Monday, May 29, 2006

Heroines in Advocacy - Marian Wright Edelman


Marian Wright Edelman is truly an inspiration to all. I first became acquainted with Mrs. Edelman's work when I read her book - The Measure of Our Success: Letter to My Children and Yours in which she emphasizes the values of hard work, service, responsibility, and faith that her parents not only preached, but also lived. She wrote the book for her sons as they approached adulthood but it's applicable to everyone. It's one of my favorites. After reading the book, I became more interested in her as a person and in the work that she has accomplished. What I discovered was a brazen and impassioned woman who fervently fights for children, family and education. I share with you now, her biography that I found on the National Women's History Project website.

A Biography of Marian Wright Edelman(b. 1939)

Learning from the example of her parents, Marian Wright Edelman has never stopped her battle for equality, freedom, and civil rights. Growing up in the segregated town of Bennetsville, South Carolina, Edelman saw the terrible effects of racial segregation. Black children couldn’t play in the park or sit in the drug store to order a soda. She also saw the power of positive action as her father created parks and soft drink stands for black children and a Home for the Aged for African Americans.

After graduating from college, she heard inspiring lectures by civil rights leaders and realized that law school would better allow her to create the change her country desperately needed. She graduated from Yale Law School in 1963 and moved to Mississippi, becoming the first African-American woman admitted to the state bar. It was in Mississippi that she experienced first hand institutionalized illiteracy, poverty, hunger, lack of health care, and lack of hope. Edelman assisted in restoring federal Head Start funds, expanded food stamp eligibility, and served as council to the Child Development Group.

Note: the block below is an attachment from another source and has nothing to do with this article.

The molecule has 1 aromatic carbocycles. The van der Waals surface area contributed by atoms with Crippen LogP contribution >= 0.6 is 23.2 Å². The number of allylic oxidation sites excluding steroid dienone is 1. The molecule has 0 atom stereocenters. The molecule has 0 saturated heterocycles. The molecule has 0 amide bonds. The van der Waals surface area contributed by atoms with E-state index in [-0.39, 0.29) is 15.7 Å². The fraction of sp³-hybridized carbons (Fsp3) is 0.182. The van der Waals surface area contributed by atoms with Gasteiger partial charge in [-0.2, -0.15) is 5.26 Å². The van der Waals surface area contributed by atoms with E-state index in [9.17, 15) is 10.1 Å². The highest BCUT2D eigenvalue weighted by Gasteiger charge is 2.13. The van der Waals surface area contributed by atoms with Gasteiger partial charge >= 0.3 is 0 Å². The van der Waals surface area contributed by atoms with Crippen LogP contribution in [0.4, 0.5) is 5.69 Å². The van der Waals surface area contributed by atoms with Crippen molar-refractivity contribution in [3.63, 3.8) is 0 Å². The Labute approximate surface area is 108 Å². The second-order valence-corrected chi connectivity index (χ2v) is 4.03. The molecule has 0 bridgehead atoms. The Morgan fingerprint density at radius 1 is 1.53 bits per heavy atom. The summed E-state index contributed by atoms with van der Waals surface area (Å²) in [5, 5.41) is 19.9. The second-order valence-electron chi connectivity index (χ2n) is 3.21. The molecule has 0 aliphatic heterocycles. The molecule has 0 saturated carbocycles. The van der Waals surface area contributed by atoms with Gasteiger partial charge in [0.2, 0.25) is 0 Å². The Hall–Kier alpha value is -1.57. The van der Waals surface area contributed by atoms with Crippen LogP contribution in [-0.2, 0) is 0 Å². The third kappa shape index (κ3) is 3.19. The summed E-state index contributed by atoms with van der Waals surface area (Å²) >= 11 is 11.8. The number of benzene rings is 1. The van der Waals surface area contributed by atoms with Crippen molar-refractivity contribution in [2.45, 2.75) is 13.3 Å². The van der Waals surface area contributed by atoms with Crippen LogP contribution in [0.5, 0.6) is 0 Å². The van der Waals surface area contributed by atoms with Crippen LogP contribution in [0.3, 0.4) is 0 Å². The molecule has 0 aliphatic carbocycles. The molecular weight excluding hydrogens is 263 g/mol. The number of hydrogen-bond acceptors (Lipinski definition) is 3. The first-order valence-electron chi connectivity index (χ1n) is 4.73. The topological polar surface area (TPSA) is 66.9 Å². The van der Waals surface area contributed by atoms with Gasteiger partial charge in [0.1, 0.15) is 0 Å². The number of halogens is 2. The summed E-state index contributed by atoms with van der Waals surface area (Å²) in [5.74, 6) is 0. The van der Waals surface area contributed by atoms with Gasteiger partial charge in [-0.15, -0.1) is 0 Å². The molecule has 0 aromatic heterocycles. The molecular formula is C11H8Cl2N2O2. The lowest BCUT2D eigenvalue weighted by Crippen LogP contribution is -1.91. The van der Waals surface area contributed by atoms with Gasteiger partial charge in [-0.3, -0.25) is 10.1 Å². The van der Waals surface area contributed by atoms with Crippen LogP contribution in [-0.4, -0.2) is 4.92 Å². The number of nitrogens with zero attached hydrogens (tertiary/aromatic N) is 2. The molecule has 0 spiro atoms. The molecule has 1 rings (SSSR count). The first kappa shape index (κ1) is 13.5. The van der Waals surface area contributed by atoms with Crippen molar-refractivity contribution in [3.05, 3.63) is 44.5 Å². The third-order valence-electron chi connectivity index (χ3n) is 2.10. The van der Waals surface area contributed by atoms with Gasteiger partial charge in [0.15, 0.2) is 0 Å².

She married civil rights lawyer, Peter Edelman in 1968, and moved to Washington where she served as council to the Poor People’s Campaign and created the Washington Research Project, a public interest advocacy group.

In 1973, Marian Wright Edelman established the Children’s Defense Fund, the most powerful voice ever created for the millions of poor children in the United States. Over the past quarter-century, the Children’s Defense Fund has fought for funding for Head Start and other related programs that successfully provide health care, immunizations, nutritious food, and educational opportunities for poor children and their families. She has also investigated juvenile justice and foster care systems and supported anti-gun legislation.

A prolific author, lecturer, and proud social agitator, Edelman has touched the lives of countless children by providing the basic necessities of success—educational opportunity, equality, justice, and hope. Edelman has received dozens of honorary degrees and many awards including the MacArthur Foundation Fellowship Prize. Marian Wright Edelman shines as a beacon of light illuminating what is possible for an individual to accomplish as well as a beacon of hope safeguarding all American children.

Print Bibliography
Lanterns: A Memoir of Mentors. Perennial, 2000
Marian Wright Edelman honors the "lanterns" who helped shape and influence her life in this memoir. These mentors include her parents, teachers, and civil rights activists like Fannie Lou Hamer, Ella Baker, and Martin Luther King.

Guide My Feet: Prayers and Meditations for Our Children. Perennial, 2000
Here are prayers and meditations for parents and others who strive to instill values of faith, integrity, compassion, and service in our children at a time when these ideas are threatened by commercialism and violence. With warmth and conviction, Edelman shares his own prayers as well as inspirational readings from others. Turn in this book for guidelines and support--again and again.